Heartland receives equity grant, approves levy

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NORMAL — Heartland Community College will receive a $1 million grant to increase access to programs for people from traditionally underrepresented backgrounds. The grant is aimed at getting participants into jobs that pay 30% more than a living wage.

Terrance Bond, assistant to the president on equity, diversity and inclusion, spoke to the Heartland Board of Trustees at its meeting on Tuesday to announce the grant. The grant is through the Workforce Equity Initiative, an effort by the Illinois Community College Board, a consortium of Illinois community college and the Illinois Legislative Black Caucus to reduce disparities in employment and wages.

The grant will go towards improving access to Heartland’s programs for people from historically marginalized backgrounds, especially Black community members. 

The grant could go to cover tuition and be spent towards other barriers which are preventing underrepresented groups from utilizing Heartland’s programs.

Current students and incoming high school graduates can apply, Bond said, but the focus is more on bringing in people who might think Heartland does not have a place for them. Heartland plans to focus especially on recruiting and building partnerships on the west side of Bloomington.



Terrance Bond, assistant to the Heartland Community College president



For The Pantagraph


“The people we’re going to go after are the people who think they shouldn’t be out here applying or who think that a higher education degree isn’t something they should be applying for (…) this gives us a chance to say ‘yes, how do we make sure that once you’re here, you’re successful,’” Bond said.

This will be something that Heartland staff will be going out into the community to work on, to see what is preventing students from coming to Heartland and how the college can best address those barriers, he said. There is funding for a maximum of 145 participants next year, with Black students making up at least 60% of that.

Heartland was just informed it had received the grant last week. Bond plans to provide updates at the January meeting and anticipates a formal launch to the program sometime early next year, once at least a few definite community partner organizations have been found.

The board also approved its 2021 tax levy. The $28.3 million levy is around a 3.95% increase from the taxes received from the 2020 levy.

The board approved the levy at its meeting Tuesday night. It had previously approved a tentative levy, which was made available for the public. 

A drone view of the path a tornado took through parts of Edwardsville from Brockmeier Sod Farm to the Glen Echo subdivision after it hit the Amazon warehouse on Friday. Video by David Carson, dcarson@post-dispatch.com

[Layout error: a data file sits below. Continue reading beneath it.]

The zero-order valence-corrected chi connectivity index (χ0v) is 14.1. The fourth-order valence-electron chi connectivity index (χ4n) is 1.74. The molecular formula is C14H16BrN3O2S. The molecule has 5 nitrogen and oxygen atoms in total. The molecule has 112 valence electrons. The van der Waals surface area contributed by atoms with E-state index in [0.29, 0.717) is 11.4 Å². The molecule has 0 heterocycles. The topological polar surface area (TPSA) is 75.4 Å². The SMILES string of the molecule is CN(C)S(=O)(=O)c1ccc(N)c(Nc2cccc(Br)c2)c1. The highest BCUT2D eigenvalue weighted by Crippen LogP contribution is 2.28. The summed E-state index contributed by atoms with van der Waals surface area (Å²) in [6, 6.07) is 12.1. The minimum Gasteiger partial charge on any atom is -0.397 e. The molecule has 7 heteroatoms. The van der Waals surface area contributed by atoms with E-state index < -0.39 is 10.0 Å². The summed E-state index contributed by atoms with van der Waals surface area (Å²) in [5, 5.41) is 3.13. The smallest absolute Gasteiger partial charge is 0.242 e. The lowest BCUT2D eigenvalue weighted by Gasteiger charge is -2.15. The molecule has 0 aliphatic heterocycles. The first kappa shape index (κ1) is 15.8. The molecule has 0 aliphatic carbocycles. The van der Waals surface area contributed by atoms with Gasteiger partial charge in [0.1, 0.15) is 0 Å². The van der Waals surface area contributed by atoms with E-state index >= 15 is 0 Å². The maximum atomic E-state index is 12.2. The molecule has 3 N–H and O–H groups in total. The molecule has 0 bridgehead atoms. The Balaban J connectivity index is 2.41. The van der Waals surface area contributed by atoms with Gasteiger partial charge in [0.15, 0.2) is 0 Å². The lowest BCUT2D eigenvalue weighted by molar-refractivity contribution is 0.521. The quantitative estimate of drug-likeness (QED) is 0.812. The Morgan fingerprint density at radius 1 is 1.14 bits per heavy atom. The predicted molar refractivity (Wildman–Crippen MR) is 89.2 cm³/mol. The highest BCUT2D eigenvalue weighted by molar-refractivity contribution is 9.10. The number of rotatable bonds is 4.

Heartland Vice President of Finance and Administration Latisha Trepac expects there will be around a 4% increase in total equalized assessed value in District 540, which includes parts of Livingston, McLean, Tazewell, Logan, Ford and Dewitt counties.

“(4%) is a big jump, it just goes to show the economic health (of the district),” she said.

The Heartland board has instructed staff to prepare levies which keep the tax rate as consistent as possible. There is going to be slight variation based on how the numbers end up working out, but Heartland has kept its rate at around $0.578 per $100 equalized assessed value (EAV) for the past several levies, Trepac told The Pantagraph earlier this week.

“It is hard to get it exactly the same,” she said.

The 2021 levy is expected to lead to a rate increase of $0.0006 per $100 of EAV on a property. That works out to a $0.32 increase for a $165,000 property, board documents say. However, property owners may also see home and land values increase, which would lead to larger year to year dollar amount changes.

At the expected tax rate of $0.57830 per $100 of EAV, the owner of a property worth $150,000 could expect to pay around $290 for Heartland’s portion of the property taxes.

The board approved the levy unanimously.

The board also held a public hearing on the issuing of $20.5 million in funding bonds, which are part of the financing plan for the college’s upcoming capital projects, including the agriculture complex and advance manufacturing space. The board will actually vote on issuing the bonds next month, Trepac said. How far the funding goes towards other projects around campus depends on fundraising efforts for the projects.

“We will extend those dollars as far as we can,” Trepac said.

President Keith Cornille also acknowledged the work of Heartland’s fall sports teams, which included five teams which competed at national tournaments. Successes included a first place win for women’s soccer, a second place for women’s cross country and a third place for men’s cross country. 

Members of the teams were present Tuesday night to receive recognition as well as members of the coaching and athletics staff. 

“You lead by example, you lead with integrity, we’re just so proud of all of you and what you’re going to go on to do in life,” Cornille told the students.

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Contact Connor Wood at (309)820-3240. Follow Connor on Twitter: @connorkwood

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December 14, 2021 at 09:03PM

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